Bal Thackeray, Shiv Sena supremo – dies


Shiv Sena chief Bal Thackeray, who has been seriously ill for a last few days, passed away at his residence in Mumbai on Saturday.

 

Born in 1926 to Keshav Thackeray – popularly known as Prabhodhankar after his magazine Prabhodhan – ironically, Bal Thackeray came from a legacy of tolerance. His father was a social reformer who worked to eradicate the evils of the caste system. In the 1950s, he was one of the leading voices of the Samyukta Maharashtra Movement that was launched to create a state for Maharashtrians on linguistic grounds. But the young Thackeray would take from that movement, not too much of its progressive and forward-thinking aspects, but its violent nature.

He formed the Shiv Sena on 19 June 1966 with the intent of fighting for the rights of the natives of the state of Maharashtra (called Maharashtrians). The early objective of the Shiv Sena was to ensure job security for Maharashtrians competing against immigrants from southern India, Gujaratis and Marwaris.[14] In 1989, the Sena’s newspaper Saamna was launched.

Politically, the Sena was anti-communist and wrested control of trade unions in Mumbai from the Communist Party of India and demanded protection money (extortion) from mainly Gujarati and marwari business leaders. It later allied itself with the Bharatiya Janata Party (BJP) over the common issue of Hindu Nationalism which both parties believed in. The BJP-Shiv Sena combine won the 1995 Maharashtra State Assembly elections and came to power. During the tenure of the government from 1995 to 1999, Thackeray was nicknamed ‘remote control’ since he played a major role in government policies and decisions from behind the scenes. Bal Thackeray lost his wife Meena to a heart attack in September 1996, and his eldest son Bindumadhav (“Binda”) to a road accident on 20 April 1996.

On July 28, 1999 Bal Thackeray was banned from voting and contesting in any election for six years from December 11, 1999 till December 10, 2005 on the recommendations of the Election Commission. After the six-year voting ban on Bal Thackeray was lifted in 2005, he voted for the first time in the 2006 BMC elections.

Thackeray has claimed that the Shiv Sena has helped the Marathi manoos (Maharashtrian laymen) in Mumbai and also fought for the rights of Hindu people,Thackeray is a staunch Hindu and believes that Hindus must be organised to struggle against those who oppose their identity and religion.especially in the public sector. Opposition leftist parties allege that the Shiv Sena has done little to solve the problem of unemployment facing a large proportion of Maharashtrian youth during its tenure, in contradiction to its ideological foundation of ‘sons of the soil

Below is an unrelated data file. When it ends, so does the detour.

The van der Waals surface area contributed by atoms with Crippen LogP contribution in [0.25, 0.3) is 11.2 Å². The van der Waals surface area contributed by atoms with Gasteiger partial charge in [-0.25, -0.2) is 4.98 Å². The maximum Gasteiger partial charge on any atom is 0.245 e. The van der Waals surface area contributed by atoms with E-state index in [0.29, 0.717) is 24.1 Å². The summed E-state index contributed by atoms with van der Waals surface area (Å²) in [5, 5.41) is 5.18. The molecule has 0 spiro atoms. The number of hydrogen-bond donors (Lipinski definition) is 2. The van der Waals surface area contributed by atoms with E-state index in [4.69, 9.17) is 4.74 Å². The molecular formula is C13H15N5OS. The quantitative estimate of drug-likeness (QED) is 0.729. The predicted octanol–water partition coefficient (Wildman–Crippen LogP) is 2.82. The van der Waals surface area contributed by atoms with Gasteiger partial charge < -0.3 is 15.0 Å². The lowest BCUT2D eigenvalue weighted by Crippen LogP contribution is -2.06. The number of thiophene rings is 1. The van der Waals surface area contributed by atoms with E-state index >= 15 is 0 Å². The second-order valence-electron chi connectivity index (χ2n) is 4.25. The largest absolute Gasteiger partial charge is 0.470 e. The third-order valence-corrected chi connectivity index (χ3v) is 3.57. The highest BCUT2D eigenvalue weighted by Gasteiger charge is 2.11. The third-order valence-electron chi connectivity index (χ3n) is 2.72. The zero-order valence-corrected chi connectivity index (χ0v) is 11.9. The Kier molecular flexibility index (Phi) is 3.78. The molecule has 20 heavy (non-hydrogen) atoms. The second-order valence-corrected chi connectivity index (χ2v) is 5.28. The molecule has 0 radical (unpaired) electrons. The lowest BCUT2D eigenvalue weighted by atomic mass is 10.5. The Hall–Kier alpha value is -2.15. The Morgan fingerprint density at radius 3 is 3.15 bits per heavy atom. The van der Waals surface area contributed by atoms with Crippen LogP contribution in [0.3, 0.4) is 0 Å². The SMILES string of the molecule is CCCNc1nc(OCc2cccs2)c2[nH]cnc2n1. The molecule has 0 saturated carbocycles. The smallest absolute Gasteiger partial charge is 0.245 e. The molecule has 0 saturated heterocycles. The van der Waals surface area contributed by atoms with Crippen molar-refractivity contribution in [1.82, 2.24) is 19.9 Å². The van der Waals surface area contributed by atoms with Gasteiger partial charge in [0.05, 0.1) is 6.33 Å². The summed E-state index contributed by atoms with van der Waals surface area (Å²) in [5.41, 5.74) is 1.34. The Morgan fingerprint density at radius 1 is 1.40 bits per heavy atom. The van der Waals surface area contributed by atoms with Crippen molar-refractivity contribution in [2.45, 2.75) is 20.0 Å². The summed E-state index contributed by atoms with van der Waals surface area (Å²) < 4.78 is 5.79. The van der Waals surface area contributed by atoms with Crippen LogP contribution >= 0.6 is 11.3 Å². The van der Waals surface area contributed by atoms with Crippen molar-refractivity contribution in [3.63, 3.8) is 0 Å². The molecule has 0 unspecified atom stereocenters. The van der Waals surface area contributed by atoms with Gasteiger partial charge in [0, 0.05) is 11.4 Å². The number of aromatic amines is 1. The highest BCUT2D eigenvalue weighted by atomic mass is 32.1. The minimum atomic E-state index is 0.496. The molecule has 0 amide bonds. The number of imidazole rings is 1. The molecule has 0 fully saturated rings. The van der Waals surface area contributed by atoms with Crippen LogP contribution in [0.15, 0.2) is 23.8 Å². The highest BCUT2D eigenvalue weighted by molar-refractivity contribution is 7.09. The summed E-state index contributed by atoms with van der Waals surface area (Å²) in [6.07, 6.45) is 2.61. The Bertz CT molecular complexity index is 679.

He formed the Shiv Sena on 19 June 1966 with the intent of fighting for the rights of the natives of the state of Maharashtra (called Maharashtrians).The early objective of the Shiv Sena was to ensure job security for Maharashtrians competing against immigrants from southern India, Gujaratis and Marwaris.[14] In 1989, the Sena’s newspaper Saamna was launched.

Politically, the Sena was anti-communist and wrested control of trade unions in Mumbai from the Communist Party of India and demanded protection money(extortion) from mainly Gujarati and marwari business leaders. It later allied itself with the Bharatiya Janata Party (BJP) over the common issue of Hindu Nationalism which both parties believed in. The BJP-Shiv Sena combine won the 1995 Maharashtra State Assembly elections and came to power. During the tenure of the government from 1995 to 1999, Thackeray was nicknamed ‘remote control’ since he played a major role in government policies and decisions from behind the scenes. Bal Thackeray lost his wife Meena to a heart attack in September 1996, and his eldest son Bindumadhav (“Binda”) to a road accident on 20 April 1996.

On July 28, 1999 Bal Thackeray was banned from voting and contesting in any election for six years from December 11, 1999 till December 10, 2005 on the recommendations of the Election Commission. After the six-year voting ban on Bal Thackeray was lifted in 2005, he voted for the first time in the 2006 BMC elections.
Thackeray has claimed that the Shiv Sena has helped the Marathi manoos (Maharashtrian laymen) in Mumbai and also fought for the rights of Hindu people,Thackeray is a staunch Hindu and believes that Hindus must be organised to struggle against those who oppose their identity and religion. especially in the public sector.Opposition leftist parties allege that the Shiv Sena has done little to solve the problem of unemployment facing a large proportion of Maharashtrian youth during its tenure, in contradiction to its ideological foundation of ‘sons of the soil

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